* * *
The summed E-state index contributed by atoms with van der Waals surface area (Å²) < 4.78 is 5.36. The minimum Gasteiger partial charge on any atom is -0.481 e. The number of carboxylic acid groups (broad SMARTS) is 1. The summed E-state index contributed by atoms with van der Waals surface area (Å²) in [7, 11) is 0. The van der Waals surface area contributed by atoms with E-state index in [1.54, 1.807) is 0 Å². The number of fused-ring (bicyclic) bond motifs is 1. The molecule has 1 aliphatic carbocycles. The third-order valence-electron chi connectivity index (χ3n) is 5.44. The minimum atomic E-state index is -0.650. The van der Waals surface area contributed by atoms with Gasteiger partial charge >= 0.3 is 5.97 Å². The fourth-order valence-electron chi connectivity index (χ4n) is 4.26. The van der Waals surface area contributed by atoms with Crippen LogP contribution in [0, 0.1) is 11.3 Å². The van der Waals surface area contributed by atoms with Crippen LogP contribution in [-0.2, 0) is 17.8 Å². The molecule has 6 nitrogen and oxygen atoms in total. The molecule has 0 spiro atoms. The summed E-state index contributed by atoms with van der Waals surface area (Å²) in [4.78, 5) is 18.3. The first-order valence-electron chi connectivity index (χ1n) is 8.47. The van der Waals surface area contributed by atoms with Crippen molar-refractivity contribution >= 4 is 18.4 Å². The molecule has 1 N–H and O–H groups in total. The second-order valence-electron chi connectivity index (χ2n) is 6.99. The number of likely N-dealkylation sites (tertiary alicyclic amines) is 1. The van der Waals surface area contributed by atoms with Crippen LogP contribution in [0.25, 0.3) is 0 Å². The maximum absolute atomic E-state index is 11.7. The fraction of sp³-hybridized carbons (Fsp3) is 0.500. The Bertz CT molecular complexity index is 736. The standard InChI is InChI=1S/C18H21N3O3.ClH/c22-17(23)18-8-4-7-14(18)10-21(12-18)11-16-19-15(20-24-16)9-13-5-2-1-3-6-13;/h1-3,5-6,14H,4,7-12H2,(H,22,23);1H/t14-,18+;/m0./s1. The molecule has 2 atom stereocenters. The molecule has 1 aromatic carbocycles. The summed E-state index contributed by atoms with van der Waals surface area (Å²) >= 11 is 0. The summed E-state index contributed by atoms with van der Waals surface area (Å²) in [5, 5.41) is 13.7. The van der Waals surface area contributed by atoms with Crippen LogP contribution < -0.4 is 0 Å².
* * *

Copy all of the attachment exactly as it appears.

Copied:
The summed E-state index contributed by atoms with van der Waals surface area (Å²) < 4.78 is 5.36. The minimum Gasteiger partial charge on any atom is -0.481 e. The number of carboxylic acid groups (broad SMARTS) is 1. The summed E-state index contributed by atoms with van der Waals surface area (Å²) in [7, 11) is 0. The van der Waals surface area contributed by atoms with E-state index in [1.54, 1.807) is 0 Å². The number of fused-ring (bicyclic) bond motifs is 1. The molecule has 1 aliphatic carbocycles. The third-order valence-electron chi connectivity index (χ3n) is 5.44. The minimum atomic E-state index is -0.650. The van der Waals surface area contributed by atoms with Gasteiger partial charge >= 0.3 is 5.97 Å². The fourth-order valence-electron chi connectivity index (χ4n) is 4.26. The van der Waals surface area contributed by atoms with Crippen LogP contribution in [0, 0.1) is 11.3 Å². The van der Waals surface area contributed by atoms with Crippen LogP contribution in [-0.2, 0) is 17.8 Å². The molecule has 6 nitrogen and oxygen atoms in total. The molecule has 0 spiro atoms. The summed E-state index contributed by atoms with van der Waals surface area (Å²) in [4.78, 5) is 18.3. The first-order valence-electron chi connectivity index (χ1n) is 8.47. The van der Waals surface area contributed by atoms with Crippen molar-refractivity contribution >= 4 is 18.4 Å². The molecule has 1 N–H and O–H groups in total. The second-order valence-electron chi connectivity index (χ2n) is 6.99. The number of likely N-dealkylation sites (tertiary alicyclic amines) is 1. The van der Waals surface area contributed by atoms with Crippen LogP contribution in [0.25, 0.3) is 0 Å². The maximum absolute atomic E-state index is 11.7. The fraction of sp³-hybridized carbons (Fsp3) is 0.500. The Bertz CT molecular complexity index is 736. The standard InChI is InChI=1S/C18H21N3O3.ClH/c22-17(23)18-8-4-7-14(18)10-21(12-18)11-16-19-15(20-24-16)9-13-5-2-1-3-6-13;/h1-3,5-6,14H,4,7-12H2,(H,22,23);1H/t14-,18+;/m0./s1. The molecule has 2 atom stereocenters. The molecule has 1 aromatic carbocycles. The summed E-state index contributed by atoms with van der Waals surface area (Å²) >= 11 is 0. The summed E-state index contributed by atoms with van der Waals surface area (Å²) in [5, 5.41) is 13.7. The van der Waals surface area contributed by atoms with Crippen LogP contribution < -0.4 is 0 Å².